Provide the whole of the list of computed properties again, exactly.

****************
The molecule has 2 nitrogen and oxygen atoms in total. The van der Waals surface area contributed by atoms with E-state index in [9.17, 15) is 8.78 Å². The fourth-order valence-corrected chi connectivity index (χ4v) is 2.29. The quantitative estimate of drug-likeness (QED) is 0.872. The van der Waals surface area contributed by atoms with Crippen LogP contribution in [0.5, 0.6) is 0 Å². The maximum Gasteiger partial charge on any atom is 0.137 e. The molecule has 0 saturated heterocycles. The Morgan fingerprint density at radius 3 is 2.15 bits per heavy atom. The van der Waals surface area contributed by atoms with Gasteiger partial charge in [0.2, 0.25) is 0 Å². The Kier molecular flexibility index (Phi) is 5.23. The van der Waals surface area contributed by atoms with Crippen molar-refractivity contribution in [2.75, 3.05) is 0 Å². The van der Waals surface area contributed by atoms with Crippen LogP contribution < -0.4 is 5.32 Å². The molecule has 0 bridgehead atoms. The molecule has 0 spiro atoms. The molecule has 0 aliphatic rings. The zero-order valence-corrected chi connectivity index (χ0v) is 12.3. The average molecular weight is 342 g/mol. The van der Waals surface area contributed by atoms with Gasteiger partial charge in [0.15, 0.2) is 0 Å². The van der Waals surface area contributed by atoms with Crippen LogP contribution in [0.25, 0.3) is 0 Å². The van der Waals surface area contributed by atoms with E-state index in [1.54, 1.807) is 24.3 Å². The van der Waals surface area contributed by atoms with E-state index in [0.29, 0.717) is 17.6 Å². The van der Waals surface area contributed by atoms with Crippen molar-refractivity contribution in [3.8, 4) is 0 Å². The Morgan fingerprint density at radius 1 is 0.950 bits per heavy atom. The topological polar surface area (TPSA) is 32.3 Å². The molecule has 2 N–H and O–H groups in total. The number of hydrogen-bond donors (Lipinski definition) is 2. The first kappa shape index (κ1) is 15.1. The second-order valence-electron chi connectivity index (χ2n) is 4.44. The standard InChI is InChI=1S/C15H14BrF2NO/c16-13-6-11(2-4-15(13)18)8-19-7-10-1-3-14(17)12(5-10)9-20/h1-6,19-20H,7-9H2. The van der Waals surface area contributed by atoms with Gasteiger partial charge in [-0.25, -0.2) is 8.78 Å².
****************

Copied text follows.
The molecule has 2 nitrogen and oxygen atoms in total. The van der Waals surface area contributed by atoms with E-state index in [9.17, 15) is 8.78 Å². The fourth-order valence-corrected chi connectivity index (χ4v) is 2.29. The quantitative estimate of drug-likeness (QED) is 0.872. The van der Waals surface area contributed by atoms with Crippen LogP contribution in [0.5, 0.6) is 0 Å². The maximum Gasteiger partial charge on any atom is 0.137 e. The molecule has 0 saturated heterocycles. The Morgan fingerprint density at radius 3 is 2.15 bits per heavy atom. The van der Waals surface area contributed by atoms with Gasteiger partial charge in [0.2, 0.25) is 0 Å². The Kier molecular flexibility index (Phi) is 5.23. The van der Waals surface area contributed by atoms with Crippen molar-refractivity contribution in [2.75, 3.05) is 0 Å². The van der Waals surface area contributed by atoms with Crippen LogP contribution < -0.4 is 5.32 Å². The molecule has 0 bridgehead atoms. The molecule has 0 spiro atoms. The molecule has 0 aliphatic rings. The zero-order valence-corrected chi connectivity index (χ0v) is 12.3. The average molecular weight is 342 g/mol. The van der Waals surface area contributed by atoms with Gasteiger partial charge in [0.15, 0.2) is 0 Å². The van der Waals surface area contributed by atoms with Crippen LogP contribution in [0.25, 0.3) is 0 Å². The van der Waals surface area contributed by atoms with E-state index in [1.54, 1.807) is 24.3 Å². The van der Waals surface area contributed by atoms with E-state index in [0.29, 0.717) is 17.6 Å². The van der Waals surface area contributed by atoms with Crippen molar-refractivity contribution in [3.8, 4) is 0 Å². The Morgan fingerprint density at radius 1 is 0.950 bits per heavy atom. The topological polar surface area (TPSA) is 32.3 Å². The molecule has 2 N–H and O–H groups in total. The number of hydrogen-bond donors (Lipinski definition) is 2. The first kappa shape index (κ1) is 15.1. The second-order valence-electron chi connectivity index (χ2n) is 4.44. The standard InChI is InChI=1S/C15H14BrF2NO/c16-13-6-11(2-4-15(13)18)8-19-7-10-1-3-14(17)12(5-10)9-20/h1-6,19-20H,7-9H2. The van der Waals surface area contributed by atoms with Gasteiger partial charge in [-0.25, -0.2) is 8.78 Å².